What Authorities are Referenced In OHS Registry Training Programs?
OHS Registry training courses use the recommendations of many training source authorities. Programming is developed in accordance with Canada’s occupational regulations and industry specific codes of practice.
The following national, provincial, territorial, industry and international authorities have been referenced in OH&S training programs:
Canada Labour Code
Government of Canada Labour Program Part II of the Canada Labour Code gives workplace employees and employers a strong role in identifying and resolving health and safety concerns. The provisions of the Labour Code are designed to strengthen employers’ and employees’ self-reliance in dealing with occupational health and safety issues.
Health Canada develops and enforces regulations under government of Canada legislations such as the Workplace Hazardous Materials Information System (WHMIS). This is Canada’s national hazard communication standard.
Canadian Centre for Occupational Health and Safety
The government of Canada’s Canadian Centre for Occupational Health and Safety (CCOHS) is Canada’s national resource for the advancement of workplace health and safety. CCOHS promotes the total well-being, physical, psychosocial and mental health of working Canadians by providing information, training, education, management systems and solutions that support health, safety and wellness programs. A federal department corporation, CCOHS is governed by a tripartite Council representing government, employers and labour to ensure a balanced, approach to workplace health and safety issues.
Canadian Standards Association (CSA)
The Canadian Standards Association operates as the CSA Group and develops standards through a consensus development process approved by the Standards Council of Canada. CSA works internationally to harmonize standards for global markets and has accredited and recognized testing & certification programs that are delivered through a network of offices and testing labs in North America, Europe and Asia.
The Mining Association of Canada
The Canadian mining industry is governed by dozens of federal, provincial and territorial acts and regulations across a broad spectrum of subject matter. While regulating mining activity is primarily the responsibility of the provinces, there are many aspects that require federal government approval.
Authorities – Provincial Occupational Health and Safety
Yukon Workers Compensation Health and Safety Board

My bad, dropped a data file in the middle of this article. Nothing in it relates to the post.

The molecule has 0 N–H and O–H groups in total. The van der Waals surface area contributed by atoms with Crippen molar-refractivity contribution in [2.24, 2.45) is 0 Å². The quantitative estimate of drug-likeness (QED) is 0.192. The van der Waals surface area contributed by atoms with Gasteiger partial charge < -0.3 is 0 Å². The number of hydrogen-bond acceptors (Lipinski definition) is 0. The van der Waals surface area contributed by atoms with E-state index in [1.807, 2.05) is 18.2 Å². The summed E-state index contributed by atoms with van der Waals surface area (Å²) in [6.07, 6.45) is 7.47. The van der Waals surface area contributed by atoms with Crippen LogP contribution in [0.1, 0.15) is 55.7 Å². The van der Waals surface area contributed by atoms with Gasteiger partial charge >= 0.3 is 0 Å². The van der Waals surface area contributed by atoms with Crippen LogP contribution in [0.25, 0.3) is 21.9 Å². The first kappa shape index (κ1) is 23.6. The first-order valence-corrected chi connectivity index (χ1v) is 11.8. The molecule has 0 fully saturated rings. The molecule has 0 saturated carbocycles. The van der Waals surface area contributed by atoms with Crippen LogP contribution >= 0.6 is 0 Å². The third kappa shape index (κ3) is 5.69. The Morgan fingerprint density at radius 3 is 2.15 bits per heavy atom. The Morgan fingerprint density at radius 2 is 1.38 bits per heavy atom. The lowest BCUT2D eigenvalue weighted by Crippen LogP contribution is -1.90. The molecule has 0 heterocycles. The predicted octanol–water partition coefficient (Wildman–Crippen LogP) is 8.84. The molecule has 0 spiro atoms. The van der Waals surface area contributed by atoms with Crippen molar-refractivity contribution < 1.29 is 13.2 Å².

British Columbia – WorkSafe BC Ministry of Energy Mines and Petroleum Resources Health Safety & Reclamation Code for Mines in BC
Alberta Human Services (OHS Act, Regulation and Code)
Saskatchewan Labour Relations and Workplace Safety
Manitoba – SAFE Manitoba
Ontario Ministry of Labour
Quebec – Commission de la sante et de la securite du travail (CSST)
New Brunswick – WorkSafe NB
Nova Scotia Labour and Advanced Education
Newfoundland Labrador – Workplace NL was WHSCC Workplace Health
Safety and Compensation Commission
PEI – Workers Compensation Board of PEI
Authorities – Territorial Occupational Health and Safety
NWT and Nunavut – WSCC – Workers Safety and Compensation Commission
National Fire Protection Association is a global nonprofit organization, established in 1896, devoted to eliminating death, injury, property and economic loss due to fire, electrical and related hazards. NFPA delivers information and knowledge through more than 300 consensus codes and standards, research, training, education, outreach and advocacy. NFPA membership totals more than 60,000 individuals around the world.
The National Institute for Occupational Safety and Health (NIOSH) is the United States federal agency responsible for conducting research and making recommendations for the prevention of work-related injury and illness.
The American Conference of Governmental Industrial Hygienists (ACGIH®) is a professional association of industrial hygienists and practitioners of related professions.
The American National Standards Institute (ANSI) is a private, non-profit organization that administers and coordinates the U.S. voluntary standards and conformity assessment system.
Industry Safety Authorities
Many other sources of Industry Specific Codes of Practice
Technical Safety BC (was the B.C. Safety Authority) oversees the safe installation and operation of technical systems and equipment. Issue permits, licences and certificates.
Energy Safety Canada (was Enform) – is the upstream oil and gas industry’s advocate.
Common Ground Alliance(s) – these provincial organizations are the voice of buried facility damage prevention.